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Has politics lost the art of culture?

Only five MPs have the passion to be Culture Secretary, says Tate director

Many a modern politician has been seen breezing into the Royal Opera House or Tate Modern for the latest premiere of whichever cultural event is making waves. Yet this conspicuous presence does not necessarily suggest any serious allegiance to the arts, according to the director of one of Britain's biggest galleries.

The Tate's Sir Nicholas Serota has spoken out against what he believes to be a lack of passion for the arts in Westminster, saying he could not think of even a handful of politicians who could perform the job of Culture Secretary effectively. But he added that the latest Secretary of State for Culture, Media and Sport, Ben Bradshaw, was an exception.

"It is difficult to think immediately of five leading politicians who would be natural secretaries of state for Culture, Media and Sport in contrast to Health, for example, where there are always lots of candidates," he said. "Ben Bradshaw is a good appointment, but in my view there are not a lot of people around who take [the job] seriously."

Sir Nicholas made his displeasure known at a lecture at the London School of Economics on government funding and the future of galleries and museums. He spoke alongside Neil MacGregor, the director of the British Museum, who disagreed with Sir Nicholas's assessment of political indifference to the arts.

"I think Parliament is seething with closet aesthetes... there is now a minister in the Cabinet who is responsible [for the arts], which was not the case when I was appointed," Mr MacGregor said. "Now the arts are an issue politically in a way they weren't 20 years ago."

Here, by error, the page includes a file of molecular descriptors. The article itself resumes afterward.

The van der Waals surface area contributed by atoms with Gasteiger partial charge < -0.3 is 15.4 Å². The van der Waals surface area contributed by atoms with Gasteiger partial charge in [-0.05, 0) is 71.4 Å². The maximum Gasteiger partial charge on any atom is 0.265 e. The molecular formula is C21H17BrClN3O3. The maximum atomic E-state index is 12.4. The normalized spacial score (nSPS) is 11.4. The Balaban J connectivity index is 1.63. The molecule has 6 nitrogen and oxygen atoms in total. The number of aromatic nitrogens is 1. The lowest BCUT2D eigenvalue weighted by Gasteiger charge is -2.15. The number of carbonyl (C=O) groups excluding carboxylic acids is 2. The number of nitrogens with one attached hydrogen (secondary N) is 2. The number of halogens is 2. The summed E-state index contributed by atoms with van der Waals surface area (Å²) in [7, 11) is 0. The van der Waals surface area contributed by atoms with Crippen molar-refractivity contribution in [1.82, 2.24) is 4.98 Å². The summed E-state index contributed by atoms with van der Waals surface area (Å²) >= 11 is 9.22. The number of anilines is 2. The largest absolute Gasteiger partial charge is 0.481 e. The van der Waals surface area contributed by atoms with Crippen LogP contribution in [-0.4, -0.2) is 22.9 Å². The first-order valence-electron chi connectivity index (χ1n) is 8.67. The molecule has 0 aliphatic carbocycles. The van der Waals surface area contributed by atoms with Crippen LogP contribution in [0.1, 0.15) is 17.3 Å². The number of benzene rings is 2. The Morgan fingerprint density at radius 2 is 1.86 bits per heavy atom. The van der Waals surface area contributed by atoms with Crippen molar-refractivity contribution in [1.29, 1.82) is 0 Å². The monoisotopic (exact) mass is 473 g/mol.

When Sir Nicholas took over the Tate it was in a perilous state. The then prime minister, Margaret Thatcher, had declared that the arts would be subject to market forces. Although the Tate received a government grant, it was not enough to provide for major purchases, especially in the late 1980s when the art market was inflated.

Sir Nicholas said yesterday that the landscape had only "marginally" changed since the Tory government of two decades ago, in spite of greater funding secured by former Culture secretaries such as James Purnell, and the free museum and galleries admission schemes that were implemented by Chris Smith.

Sir Nicholas predicted that galleries and museums could face a tough five years as a result of the recession, but that while corporate sponsorship might have decreased, the generosity of individual benefactors had continued. He added that new acquisitions would inevitably become harder to secure.

"It'll be a tough five years but with the levels of public appreciation and engagement in this country, I'm sure we'll come through," he said.

Mr MacGregor said that one way for the British Museum to continue making new acquisitions was to buy jointly with others, including institutions abroad.

When asked about the furore which re-erupted last month about the ownership of the Elgin marbles and their possible return to Greece to be housed in the new Acropolis Museum, Mr MacGregor was adamant that he would not see them returned and suggested such artefacts should be regarded as "shared".

"It's a question of whether you believe in shared human culture, one culture that is everyone's inheritance, or whether you want to define that in particularly national terms... This is a totally normal European phenomenon, one European museum to have great objects from another great museum, that's why we have one European identity," he said.